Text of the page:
l0. An antenna system according to claim 9, wherein said supporting means and the elements mounted thereon are rotated at a given angular velocity, there being n said carrier elements equally spaced around a circumference at a radius of approximately one wavelength, said plurality of parasitic elements comprising one element for modulation at said angular velocity and a group of n. elements equally spaced around a circumference at a radius greater than one wavelength for producing modulation at the nth harmonic of said angular velocity.
l1. An antenna system according to claim l0, wherein iz is equal to nine.
12. An omnirange beacon antenna system comprising a vertically disposed vertically polarized central radiator, an outer vertically polarized element vertically disposed for rotation about said central radiator, means for supporting said outer element, means to rotate said supporting means, a source of input energy, first'transmission line means coupling radio-frequency energy from said source to said central radiator, and means including second transmission line means for coupling energy from said source to said outer element.
13. An antenna system comprising a vertically disposed vertically polaiized central radiator, supporting means, means to rotate said supporting means, a source of radio-frequency energy within a given frequency band, means coupling energy from said source to said central radiator, n carrier elements mounted on said supporting means equally spaced around a circumference at a radius from the center of the central radiator of less than three half wavelengths at a frequency within said band, n vertically disposed coupling elements mounted on said supporting means around a circumference at a small radius compared to the radius to said outer elements; a coupling ring connected to an end of each of said coupling elements, n transmission lines, each coupling one of said coupling elements to a corresponding one of said carrier elements, said antenna system having a radiantenergy pattern such that at a remote point at a low vertical angle it has substantial gain in the average value with respect to the central radiator pattern.
14. An antenna system comprising a vertically disposed vertically polarized central radiator, supporting means, means to rotate said supporting means at a given angular velocity, a source of radio-frequency energy within a given frequency band, means coupling energy from said source to said central radiator, n carrier elements mounted on said supporting means equally spaced around a circumference at a radius from the center of the central radiator of less than three half wavelengths at a frequency Within said band, n. vertically disposed coupling elements mounted on said supporting means around a circumference at a small radius compared to the radius to said outer elements, a coupling ring connected to an end of each of said coupling elements, n transmission lines, each coupling one of said coupling elements to a corresponding one of said carrier elements, and n parasitic elements equally spaced around a circumference at a radius of less than three half wavelengths at a frequency within said band, said antenna system having a radiant-energy pattern such that at a remote point at a low vertical angle it has substantial gain in the including a counterpoise, said central radiator, carrierelements and parasitic elements being quarter-Wavelength elements disposed above said counterpoise, and said transmission lines comprise respective conductors parallel to said counterpoise, each connected to a corresponding coupling element and carrier element.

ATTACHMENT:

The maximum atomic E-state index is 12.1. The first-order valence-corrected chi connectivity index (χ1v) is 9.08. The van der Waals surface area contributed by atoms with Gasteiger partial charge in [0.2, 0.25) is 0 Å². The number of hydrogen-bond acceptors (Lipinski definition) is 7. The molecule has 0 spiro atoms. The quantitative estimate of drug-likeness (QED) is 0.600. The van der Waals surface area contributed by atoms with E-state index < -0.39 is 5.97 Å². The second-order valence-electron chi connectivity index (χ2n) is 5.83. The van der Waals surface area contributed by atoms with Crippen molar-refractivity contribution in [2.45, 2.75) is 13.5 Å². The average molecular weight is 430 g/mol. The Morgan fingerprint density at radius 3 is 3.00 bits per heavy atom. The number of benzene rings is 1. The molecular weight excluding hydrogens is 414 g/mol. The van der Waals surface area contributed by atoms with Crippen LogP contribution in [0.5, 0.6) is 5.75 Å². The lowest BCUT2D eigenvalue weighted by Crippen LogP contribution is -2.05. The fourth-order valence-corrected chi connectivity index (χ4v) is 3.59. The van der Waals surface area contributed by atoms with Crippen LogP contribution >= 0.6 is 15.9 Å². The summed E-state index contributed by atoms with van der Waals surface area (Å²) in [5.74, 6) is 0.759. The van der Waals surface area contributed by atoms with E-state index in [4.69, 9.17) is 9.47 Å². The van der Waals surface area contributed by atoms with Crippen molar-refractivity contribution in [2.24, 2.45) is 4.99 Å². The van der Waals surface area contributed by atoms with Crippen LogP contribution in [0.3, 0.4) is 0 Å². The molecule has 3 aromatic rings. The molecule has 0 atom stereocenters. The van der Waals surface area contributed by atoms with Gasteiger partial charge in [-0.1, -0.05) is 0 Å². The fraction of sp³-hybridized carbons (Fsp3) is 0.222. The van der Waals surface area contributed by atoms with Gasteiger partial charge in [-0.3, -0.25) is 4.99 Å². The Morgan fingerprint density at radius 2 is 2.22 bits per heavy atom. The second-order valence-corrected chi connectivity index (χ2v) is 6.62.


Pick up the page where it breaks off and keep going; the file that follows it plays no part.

18. An antenna system according to claim 14, wherein-4 said central radiator, carrier, and parasitic elements are each approximately a half-Wavelength long, and said transmission lines each comprise a pair of parallel conductors coupling the center of a coupling element to the center of a carrier element.
19. An antenna system according to claim 18, further including a counterpoise, with said central radiator, coupling elements, carrier elements, and parasitic elements spaced above said counter-poise.
References Cited in the file of this patent FOREIGN PATENTS 797,676 France Dec. 13, 1950 new", v-